Another perplexing item on the disc is Kichlot Hakol Ve'Hatmuna. There are four soloists featured on the song (some good, some bad, I won't point out names because I don't know the voices well enough to do so, suffice it to say that girls=good, guys=bad). The song truly sounds like a mess; like four different tracks stuck together randomly. Nothing flows into the other section except the vocal part on the melody. Bizzaro.

Which leads to the guys. Ranking just slightly above painful, the testosterone in the group is most beneficial in singing background parts. Where the women (especially Rebecca Braunstein and Racheli) are bold, brazen, and bodacious in all the perfect ways, the guys are at best anemic and sometimes just full of nasal awfulness. Except on Tikva, the rap that is very reminiscent of Cut Chemist Suite by Ozomatli. JJ. Katz, Zachary Roseman, and David Droz bring the boom boom pow on that track. Thankfully most of the tracks on the album are female-led (the group knows when it has a good thing going), but I would plead with the men to invest more emotion into selling the song, especially if they don't have the raw talent.

In my last review of the Shabbatones, I made the following statement: "In a pipe dream of mine, they would forgo singing any more songs in English and concentrate on more of their foreign repertoire." That almost holds true in this instance because the standout tracks are Ahava K'tana, Tikva, and Le'an She'lo Telchi, but the group was able to do some real damage on Suddenly I See. It is excellent. I do suddenly see that I really, really like y'all.


Tuning / Blend 4
Energy / Intensity 4
Innovation / Creativity 2
Soloists 3
Sound / Production 4
Repeat Listenability 2
Tracks
1 Ahava K'tana 4
2 Leave Me Breathless 3
3 At Yafa 4
4 LeSham 4
5 Streetcorner Symphony 3
6 Tikva 4
7 Le'an She'lo Telchi 4
8 Fall For You 3
9 Kichlot Hakol Ve'Hatmuna 4
10 Suddenly I See 3
11 Halev 4
12 Tiri Ze Ani 4

The last time I heard the Shabbatones, I told them to amp up their energy. Well, mission accomplished. The energy on Friday Night Lights ranges from above average to moments of downright Off the Beat-esque aggression. The ‘tones came to play this time. Well done.

This album is a step up from their last in just about every way. In addition to much stronger energy and production values, the group has improved their arranging and solo performances as well. I sincerely applaud the Shabbatones for the work they've done over the past two years. It shows on this album.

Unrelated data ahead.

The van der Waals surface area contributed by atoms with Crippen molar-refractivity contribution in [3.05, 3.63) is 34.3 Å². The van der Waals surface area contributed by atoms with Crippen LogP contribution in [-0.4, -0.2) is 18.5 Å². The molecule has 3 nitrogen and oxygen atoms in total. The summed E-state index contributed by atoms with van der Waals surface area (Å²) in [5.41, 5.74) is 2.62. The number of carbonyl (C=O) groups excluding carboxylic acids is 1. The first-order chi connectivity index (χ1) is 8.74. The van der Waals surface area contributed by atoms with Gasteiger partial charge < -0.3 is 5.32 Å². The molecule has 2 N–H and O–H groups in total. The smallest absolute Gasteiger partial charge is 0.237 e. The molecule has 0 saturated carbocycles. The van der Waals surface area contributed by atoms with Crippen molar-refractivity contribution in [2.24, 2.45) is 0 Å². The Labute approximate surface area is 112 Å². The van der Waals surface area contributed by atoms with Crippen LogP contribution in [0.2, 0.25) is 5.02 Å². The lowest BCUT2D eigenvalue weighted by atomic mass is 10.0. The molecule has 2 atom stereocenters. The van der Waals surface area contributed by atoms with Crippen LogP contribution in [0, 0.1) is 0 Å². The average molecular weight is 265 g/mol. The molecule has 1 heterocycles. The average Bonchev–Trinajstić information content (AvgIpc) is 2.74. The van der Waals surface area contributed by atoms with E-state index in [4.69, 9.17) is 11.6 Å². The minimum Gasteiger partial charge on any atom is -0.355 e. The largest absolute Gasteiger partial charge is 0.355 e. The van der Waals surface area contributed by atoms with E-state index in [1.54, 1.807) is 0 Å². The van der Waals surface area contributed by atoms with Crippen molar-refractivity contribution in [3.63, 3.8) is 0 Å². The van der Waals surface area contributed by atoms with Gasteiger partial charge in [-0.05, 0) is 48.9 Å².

Still, and I hate to be a downer here, I feel like I've reviewed this album before. Despite these dramatic improvements, Friday Night Lights still sounds like a dozen other Jewish a cappella recordings I've reviewed. The English songs are still noticeably weaker than the Hebrew ones (Leave Me Breathless is a very boring song choice for this group — nobody sounds as committed to it as they do to most of the rest of the album). The male soloists can't quite match the female soloists (a trend, it seems, in Jewish groups at the collegiate level — why?). It all feels very familiar and a bit boring.

The repeat listenability part of things really killed this album for me. My first listen was enjoyable, but I wasn't particularly intrigued by anything. By the end of the second listen I felt like I had pretty much gotten everything I was going to get, and my suspicions were confirmed by the third listen when I just wasn't engaged anymore.

Perhaps this album just isn't for me. There's nothing wrong with it in particular, but there's also nothing that I (and probably you) haven't heard before. It's a huge step up for this group, but unfortunately it doesn't break any new ground.

The best advice I can give the Shabbatones is this: keep doing what you're doing! Just because this album didn't connect with me doesn't mean that it won't connect with your fans. It's an incredible improvement from your previous work, and I'd hate to discourage you from making more excellent music. Catchier songs, or at least more consistent commitment to each song might rope me in on future releases. Now that you've got your sound well in hand, challenge yourselves to make every track exceptional. I'll be really curious to hear what you come up with.